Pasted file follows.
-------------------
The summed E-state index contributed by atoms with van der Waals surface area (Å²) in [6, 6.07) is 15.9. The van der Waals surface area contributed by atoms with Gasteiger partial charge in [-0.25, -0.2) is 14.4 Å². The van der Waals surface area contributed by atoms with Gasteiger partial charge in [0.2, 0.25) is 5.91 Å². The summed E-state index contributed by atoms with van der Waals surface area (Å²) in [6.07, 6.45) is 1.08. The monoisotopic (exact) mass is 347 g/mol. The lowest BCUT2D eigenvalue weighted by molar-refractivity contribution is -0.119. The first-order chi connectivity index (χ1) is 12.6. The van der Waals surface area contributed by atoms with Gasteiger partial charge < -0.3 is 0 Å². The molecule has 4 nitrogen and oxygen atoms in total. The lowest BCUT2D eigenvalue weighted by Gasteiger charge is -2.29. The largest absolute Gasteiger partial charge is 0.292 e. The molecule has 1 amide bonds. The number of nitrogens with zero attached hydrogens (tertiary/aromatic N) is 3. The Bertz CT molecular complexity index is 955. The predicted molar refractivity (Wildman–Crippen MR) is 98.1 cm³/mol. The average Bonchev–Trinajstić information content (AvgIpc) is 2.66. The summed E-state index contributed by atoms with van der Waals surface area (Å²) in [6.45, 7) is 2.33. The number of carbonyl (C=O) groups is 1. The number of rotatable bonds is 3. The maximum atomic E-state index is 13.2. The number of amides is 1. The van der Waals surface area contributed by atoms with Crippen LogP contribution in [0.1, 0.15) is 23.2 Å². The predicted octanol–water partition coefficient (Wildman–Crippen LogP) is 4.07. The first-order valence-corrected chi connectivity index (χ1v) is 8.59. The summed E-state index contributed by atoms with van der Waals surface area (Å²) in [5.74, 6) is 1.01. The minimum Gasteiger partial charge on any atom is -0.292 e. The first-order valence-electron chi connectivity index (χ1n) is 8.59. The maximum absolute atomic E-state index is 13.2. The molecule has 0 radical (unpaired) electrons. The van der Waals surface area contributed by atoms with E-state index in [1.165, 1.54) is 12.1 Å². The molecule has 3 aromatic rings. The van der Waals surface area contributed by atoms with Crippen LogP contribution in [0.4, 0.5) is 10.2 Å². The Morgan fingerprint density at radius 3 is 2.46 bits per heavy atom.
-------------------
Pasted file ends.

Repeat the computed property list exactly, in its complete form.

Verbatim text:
The summed E-state index contributed by atoms with van der Waals surface area (Å²) in [6, 6.07) is 15.9. The van der Waals surface area contributed by atoms with Gasteiger partial charge in [-0.25, -0.2) is 14.4 Å². The van der Waals surface area contributed by atoms with Gasteiger partial charge in [0.2, 0.25) is 5.91 Å². The summed E-state index contributed by atoms with van der Waals surface area (Å²) in [6.07, 6.45) is 1.08. The monoisotopic (exact) mass is 347 g/mol. The lowest BCUT2D eigenvalue weighted by molar-refractivity contribution is -0.119. The first-order chi connectivity index (χ1) is 12.6. The van der Waals surface area contributed by atoms with Gasteiger partial charge < -0.3 is 0 Å². The molecule has 4 nitrogen and oxygen atoms in total. The lowest BCUT2D eigenvalue weighted by Gasteiger charge is -2.29. The largest absolute Gasteiger partial charge is 0.292 e. The molecule has 1 amide bonds. The number of nitrogens with zero attached hydrogens (tertiary/aromatic N) is 3. The Bertz CT molecular complexity index is 955. The predicted molar refractivity (Wildman–Crippen MR) is 98.1 cm³/mol. The average Bonchev–Trinajstić information content (AvgIpc) is 2.66. The summed E-state index contributed by atoms with van der Waals surface area (Å²) in [6.45, 7) is 2.33. The number of carbonyl (C=O) groups is 1. The number of rotatable bonds is 3. The maximum atomic E-state index is 13.2. The number of amides is 1. The van der Waals surface area contributed by atoms with Crippen LogP contribution in [0.1, 0.15) is 23.2 Å². The predicted octanol–water partition coefficient (Wildman–Crippen LogP) is 4.07. The first-order valence-corrected chi connectivity index (χ1v) is 8.59. The summed E-state index contributed by atoms with van der Waals surface area (Å²) in [5.74, 6) is 1.01. The minimum Gasteiger partial charge on any atom is -0.292 e. The first-order valence-electron chi connectivity index (χ1n) is 8.59. The maximum absolute atomic E-state index is 13.2. The molecule has 0 radical (unpaired) electrons. The van der Waals surface area contributed by atoms with E-state index in [1.165, 1.54) is 12.1 Å². The molecule has 3 aromatic rings. The van der Waals surface area contributed by atoms with Crippen LogP contribution in [0.4, 0.5) is 10.2 Å². The Morgan fingerprint density at radius 3 is 2.46 bits per heavy atom.